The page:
Use of hearts transplanted from donors with severe sepsis and infectious deaths.

TitleUse of hearts transplanted from donors with severe sepsis and infectious deaths.
Publication TypeJournal Article
Year of Publication2009
AuthorsKubak BM, Gregson AL, Pegues DA, Leibowitz MR, Carlson M, Marelli D, Patel J, Laks H, Kobashigawa JA
JournalJ Heart Lung Transplant
Pagination260 - 5
Date PublishedMar
Accession Number19285618
KeywordsAdolescent, Adult, Aged, Bacterial Infections, Cause of Death, Child, Child, Preschool, Female, Heart Transplantation, Humans, Male, Middle Aged, Risk Factors, Sepsis, Severity of Illness Index, Tissue Donors, Young Adult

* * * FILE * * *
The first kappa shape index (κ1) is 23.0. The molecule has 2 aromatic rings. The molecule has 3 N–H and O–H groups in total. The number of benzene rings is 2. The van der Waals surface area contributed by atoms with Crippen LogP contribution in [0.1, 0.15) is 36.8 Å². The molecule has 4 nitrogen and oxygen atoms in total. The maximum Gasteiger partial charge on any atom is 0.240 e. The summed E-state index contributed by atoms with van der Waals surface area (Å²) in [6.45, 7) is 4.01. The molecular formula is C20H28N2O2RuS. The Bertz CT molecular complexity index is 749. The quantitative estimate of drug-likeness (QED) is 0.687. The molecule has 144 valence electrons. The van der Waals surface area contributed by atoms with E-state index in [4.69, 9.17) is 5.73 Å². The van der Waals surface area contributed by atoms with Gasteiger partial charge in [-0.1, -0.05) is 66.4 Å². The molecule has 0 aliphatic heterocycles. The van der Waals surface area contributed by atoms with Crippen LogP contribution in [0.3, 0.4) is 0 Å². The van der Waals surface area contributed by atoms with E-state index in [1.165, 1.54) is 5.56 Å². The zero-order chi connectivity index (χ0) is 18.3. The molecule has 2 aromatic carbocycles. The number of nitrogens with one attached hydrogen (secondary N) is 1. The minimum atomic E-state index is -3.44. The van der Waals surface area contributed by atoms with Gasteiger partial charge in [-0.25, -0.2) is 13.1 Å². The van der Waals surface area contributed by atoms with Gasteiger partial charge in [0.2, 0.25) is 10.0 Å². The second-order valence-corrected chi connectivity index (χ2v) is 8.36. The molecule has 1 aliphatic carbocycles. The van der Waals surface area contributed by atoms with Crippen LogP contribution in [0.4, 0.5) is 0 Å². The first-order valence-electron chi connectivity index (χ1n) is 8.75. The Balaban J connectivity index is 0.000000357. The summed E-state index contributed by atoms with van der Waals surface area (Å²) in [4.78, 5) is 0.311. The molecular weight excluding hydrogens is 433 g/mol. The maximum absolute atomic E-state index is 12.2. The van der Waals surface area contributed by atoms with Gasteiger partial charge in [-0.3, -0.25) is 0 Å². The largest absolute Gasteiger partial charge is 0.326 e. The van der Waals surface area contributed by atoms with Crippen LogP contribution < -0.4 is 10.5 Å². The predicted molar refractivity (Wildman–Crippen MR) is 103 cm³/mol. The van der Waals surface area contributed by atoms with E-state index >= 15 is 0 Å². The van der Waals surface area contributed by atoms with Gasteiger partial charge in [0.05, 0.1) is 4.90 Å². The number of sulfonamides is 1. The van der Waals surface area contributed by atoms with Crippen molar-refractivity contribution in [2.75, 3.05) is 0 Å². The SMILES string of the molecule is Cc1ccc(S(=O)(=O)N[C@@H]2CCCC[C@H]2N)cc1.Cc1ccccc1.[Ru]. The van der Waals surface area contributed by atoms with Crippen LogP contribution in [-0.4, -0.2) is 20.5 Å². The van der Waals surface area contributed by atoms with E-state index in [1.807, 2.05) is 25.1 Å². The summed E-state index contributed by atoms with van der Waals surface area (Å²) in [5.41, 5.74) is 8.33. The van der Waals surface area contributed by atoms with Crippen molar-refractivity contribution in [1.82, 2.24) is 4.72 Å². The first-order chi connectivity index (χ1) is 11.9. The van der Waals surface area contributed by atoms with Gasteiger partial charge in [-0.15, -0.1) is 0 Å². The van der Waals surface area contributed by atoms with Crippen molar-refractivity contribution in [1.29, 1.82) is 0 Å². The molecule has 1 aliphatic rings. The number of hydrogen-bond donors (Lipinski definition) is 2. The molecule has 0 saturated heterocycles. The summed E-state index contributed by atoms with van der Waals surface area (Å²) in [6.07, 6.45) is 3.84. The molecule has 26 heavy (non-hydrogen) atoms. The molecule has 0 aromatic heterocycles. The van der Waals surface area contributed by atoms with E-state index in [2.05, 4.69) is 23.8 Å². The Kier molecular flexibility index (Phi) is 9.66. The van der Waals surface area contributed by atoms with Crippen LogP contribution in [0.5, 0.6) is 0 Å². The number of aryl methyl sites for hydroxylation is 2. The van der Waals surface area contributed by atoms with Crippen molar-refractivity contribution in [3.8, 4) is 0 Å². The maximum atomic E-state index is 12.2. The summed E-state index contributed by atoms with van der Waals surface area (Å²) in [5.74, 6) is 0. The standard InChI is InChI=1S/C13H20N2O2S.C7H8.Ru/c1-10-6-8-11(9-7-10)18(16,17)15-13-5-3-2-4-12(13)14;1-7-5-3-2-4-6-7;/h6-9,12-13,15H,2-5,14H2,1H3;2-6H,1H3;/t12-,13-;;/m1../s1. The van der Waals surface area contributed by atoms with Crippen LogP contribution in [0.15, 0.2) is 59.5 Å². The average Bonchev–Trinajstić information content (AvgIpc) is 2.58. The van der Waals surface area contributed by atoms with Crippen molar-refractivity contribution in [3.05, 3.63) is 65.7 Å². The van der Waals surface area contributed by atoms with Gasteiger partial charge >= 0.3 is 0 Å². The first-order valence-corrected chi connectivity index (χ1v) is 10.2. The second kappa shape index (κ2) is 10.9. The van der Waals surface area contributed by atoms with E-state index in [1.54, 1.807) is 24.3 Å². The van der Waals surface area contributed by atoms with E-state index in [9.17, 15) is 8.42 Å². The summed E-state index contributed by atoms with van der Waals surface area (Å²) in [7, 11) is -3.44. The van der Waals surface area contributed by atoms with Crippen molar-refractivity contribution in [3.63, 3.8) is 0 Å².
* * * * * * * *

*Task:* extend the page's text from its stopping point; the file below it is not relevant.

The reluctance to use organs from donors who have died from severe infections is based on the potential transmission of an infectious agent to the recipient and on the uncertainty about allograft function in the setting of severe donor sepsis.|From 1999 to 2007, donor hospital records were reviewed which focused on microbiology cultures and sensitivity results; type and duration of antimicrobial therapy; hemodynamic data, results of echocardiogram, and imaging studies. Preliminary positive and negative results from pre-harvest blood, respiratory, urine, and cerebrospinal fluid cultures were verified with the procurement agency. The harvesting surgeon performed gross inspection of donor valvular structures.|Nine donor hearts were transplanted from patients who expired from community onset infections with severe septic shock, meningitis, and/or pneumonia caused by Streptococcus pneumoniae (n = 4), Streptococcus milleri (n = 2), Neisseria meningitidis (n = 2), and unidentified gram- positive cocci (n = 1). Four donors had probable infection-induced intracranial hemorrhage, and all donors were vasopressor-dependent before organ procurement. No evidence of donor-transmitted infection, sepsis, or rejection was observed, and long-term function remained excellent; allograft dysfunction in three patients resolved after transplant. Our series of nine donors represents approximately 1.3% of successfully transplanted cardiac allografts during the respective period of review.|Patients succumbing to severe infections (meningitis, pneumonia, and septic shock) should not be arbitrarily excluded for possible heart donation. Assessing the suitability of donors with severe infections requires flawless communication between the donor and transplant facility, including a comprehensive evaluation of donor infection and pathogen(s), severity of sepsis, adequacy of antimicrobial treatment, and the degree of sepsis-induced myocardial dysfunction.

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